Third very good news for humanity in just 10 days, following the announcement that Pfizer and Moderna’s experimental vaccines have a preliminary efficacy of up to 95% against COVID.
The largest study to date now shows that people who have already overcome the disease maintain robust defenses against coronavirus even eight months after infection, with a very slow rate of decline.
“This amount of [immunological] memory will probably prevent, for many years, the vast majority of people from suffering a severe covid that requires hospitalization,” said one of the main authors of the research, the American immunologist Shane Crotty., to The New York Times .
These preliminary results, still pending review for publication in a scientific journal, would have important implications for the future of the pandemic, by removing the specter of a stunted immunity that requires repeated vaccination of the population.
“People were beginning to say that the antibodies were disappearing, that the defenses were not going to last as long, that they would have to be revaccinated. Well, it seems not. The logical thing is that the response lasts and protects ”, says Marcos López Hoyos , president of the Spanish Society of Immunology.
The new study is the first to simultaneously analyze the four main components of immunological memory against the coronavirus: neutralizing antibodies, which are proteins that bind to the virus and render it useless; B lymphocytes, which are the factories of these antibodies; and two types of T lymphocytes, other white blood cells that destroy already infected cells.
The work, which includes 185 patients between the ages of 19 and 81 in the United States, shows “substantial immunological memory after COVID,” in the words of Crotty , from the La Jolla Institute of Immunology (California). At the five-month follow-up, 90% of convalescents present at least three components of that memory against the virus.
“The logical thing is that the response lasts and protects”, says Marcos López Hoyos, president of the Spanish Society of Immunology
In view of the new data, protection after infection “could last for years,” agrees López Hoyos, an immunologist at the Marqués de Valdecilla Hospital in Santander. “I want to send a message of optimism to people, although it is still very early and we must be cautious: infections induce immunity and this immunity protects,” says the Spanish researcher.
The new results are consistent with what was seen in the severe acute respiratory syndrome (SARS) virus, another coronavirus that emerged in China in 2002 and killed nearly 800 people.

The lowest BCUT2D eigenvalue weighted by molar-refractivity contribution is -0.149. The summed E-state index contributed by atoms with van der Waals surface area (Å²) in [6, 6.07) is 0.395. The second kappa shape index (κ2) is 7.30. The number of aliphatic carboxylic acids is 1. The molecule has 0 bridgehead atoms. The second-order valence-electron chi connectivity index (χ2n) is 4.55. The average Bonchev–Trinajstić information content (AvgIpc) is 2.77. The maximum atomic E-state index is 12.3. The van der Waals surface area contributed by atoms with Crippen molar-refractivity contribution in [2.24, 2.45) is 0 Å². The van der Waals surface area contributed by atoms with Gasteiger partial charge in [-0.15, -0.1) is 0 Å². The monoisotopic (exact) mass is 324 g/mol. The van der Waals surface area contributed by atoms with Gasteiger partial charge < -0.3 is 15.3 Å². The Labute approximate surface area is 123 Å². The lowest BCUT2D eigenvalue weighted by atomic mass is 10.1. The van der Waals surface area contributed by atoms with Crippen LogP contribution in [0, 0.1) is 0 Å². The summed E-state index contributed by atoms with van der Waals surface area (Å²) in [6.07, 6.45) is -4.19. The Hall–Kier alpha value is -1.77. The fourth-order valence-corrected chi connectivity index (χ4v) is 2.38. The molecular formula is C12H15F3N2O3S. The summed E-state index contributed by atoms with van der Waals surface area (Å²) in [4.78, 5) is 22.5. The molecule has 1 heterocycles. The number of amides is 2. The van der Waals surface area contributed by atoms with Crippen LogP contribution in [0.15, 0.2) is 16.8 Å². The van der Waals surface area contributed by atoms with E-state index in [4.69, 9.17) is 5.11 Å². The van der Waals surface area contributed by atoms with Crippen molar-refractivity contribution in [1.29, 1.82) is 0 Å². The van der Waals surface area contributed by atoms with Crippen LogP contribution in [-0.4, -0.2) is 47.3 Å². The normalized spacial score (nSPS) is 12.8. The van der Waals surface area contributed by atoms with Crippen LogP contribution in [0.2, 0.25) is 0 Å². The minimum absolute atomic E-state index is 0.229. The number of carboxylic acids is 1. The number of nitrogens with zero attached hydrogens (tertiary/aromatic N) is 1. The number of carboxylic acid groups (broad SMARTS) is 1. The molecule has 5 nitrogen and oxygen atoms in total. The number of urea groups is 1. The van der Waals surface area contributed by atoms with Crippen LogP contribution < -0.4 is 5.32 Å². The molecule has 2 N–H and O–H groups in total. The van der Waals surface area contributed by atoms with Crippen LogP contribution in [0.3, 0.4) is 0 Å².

A study led by Italian scientist Antonio Bertoletti in July showed that SARS survivors retain T lymphocytes against that coronavirus 17 years after overcoming the disease.
Another known preliminary work on Monday points in the same direction.
The study, carried out at the Huazhong University of Science and Technology, in Wuhan (China), shows a generalized and powerful response of T lymphocytes in 31 patients analyzed nine months after passing the COVID.
Immunologist Carmen Cámara , from the La Paz hospital in Madrid, applauds the new US study, but asks for caution. “To know how long immunity will last we would need a crystal ball, because nobody can predict it,” he warns. It is as simple as it is frustrating: to confirm that the immune memory lasts 10 years, you have to wait 10 years.
“To know how long immunity will last we would need a crystal ball”, warns immunologist Carmen Cámara
“We have been around for 11 months and it seems that immunity is holding, because the reinfections that are being reported are absolutely anecdotal . So we know 11 months lasts. How much longer will it last? We will have to see it ”, adds Cámara.
The immunologist points out that the new study is one of the few that have analyzed memory B lymphocytes, very important because they are the factories of specific antibodies and they remember the invader.
If the antibodies against the new coronavirus disappear over time after the disease is overcome, the B lymphocytes can become activated and produce more if there is a second infection. Previous research has shown that smallpox B cells can last for up to 60 years after vaccination against smallpox .
The new work shows that specific B-cells against the new coronavirus even increase over time. “These cells may self-regulate when there are fewer antibodies. If you see that the bullets are running out, you have to open the weapons factories, ”says Cámara.
The research results are still preliminary, but are signed by respected scientists, such as immunologists Daniela Weiskopf and Alessandro Sette , also from La Jolla, and virologist Florian Krammer , from Mount Sinai Hospital in New York.
The authors highlight another conclusion: the enormous variability between some people and others. The neutralizing antibodies remain relatively stable in general up to the eight months studied, but in some convalescent patients these levels can be 200 times lower than in others. Researchers believe that a low viral load at the time of infection could help explain this phenomenon.
“In view of the heterogeneity of the immune response […], it is expected that at least a fraction of the infected population – and with a particularly low immune memory – is susceptible to reinfection relatively quickly,” the authors warn